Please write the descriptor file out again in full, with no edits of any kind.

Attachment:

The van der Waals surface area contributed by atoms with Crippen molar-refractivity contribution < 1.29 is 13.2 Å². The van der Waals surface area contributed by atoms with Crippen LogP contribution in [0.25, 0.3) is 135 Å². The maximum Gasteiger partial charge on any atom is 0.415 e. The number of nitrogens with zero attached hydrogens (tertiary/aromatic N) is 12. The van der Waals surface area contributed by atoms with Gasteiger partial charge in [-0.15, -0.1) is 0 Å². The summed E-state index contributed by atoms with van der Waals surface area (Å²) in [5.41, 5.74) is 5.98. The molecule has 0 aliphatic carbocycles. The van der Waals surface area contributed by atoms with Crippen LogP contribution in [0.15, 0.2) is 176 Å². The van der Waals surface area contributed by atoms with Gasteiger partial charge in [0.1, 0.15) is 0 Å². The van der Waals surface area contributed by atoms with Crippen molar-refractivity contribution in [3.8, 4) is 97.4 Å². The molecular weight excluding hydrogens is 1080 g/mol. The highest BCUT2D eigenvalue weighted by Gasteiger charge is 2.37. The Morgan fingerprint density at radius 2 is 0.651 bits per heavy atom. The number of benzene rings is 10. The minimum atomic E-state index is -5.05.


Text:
The van der Waals surface area contributed by atoms with Crippen molar-refractivity contribution < 1.29 is 13.2 Å². The van der Waals surface area contributed by atoms with Crippen LogP contribution in [0.25, 0.3) is 135 Å². The maximum Gasteiger partial charge on any atom is 0.415 e. The number of nitrogens with zero attached hydrogens (tertiary/aromatic N) is 12. The van der Waals surface area contributed by atoms with Gasteiger partial charge in [-0.15, -0.1) is 0 Å². The summed E-state index contributed by atoms with van der Waals surface area (Å²) in [5.41, 5.74) is 5.98. The molecule has 0 aliphatic carbocycles. The van der Waals surface area contributed by atoms with Crippen LogP contribution in [0.15, 0.2) is 176 Å². The van der Waals surface area contributed by atoms with Gasteiger partial charge in [0.1, 0.15) is 0 Å². The van der Waals surface area contributed by atoms with Crippen molar-refractivity contribution in [3.8, 4) is 97.4 Å². The molecular weight excluding hydrogens is 1080 g/mol. The highest BCUT2D eigenvalue weighted by Gasteiger charge is 2.37. The Morgan fingerprint density at radius 2 is 0.651 bits per heavy atom. The number of benzene rings is 10. The minimum atomic E-state index is -5.05.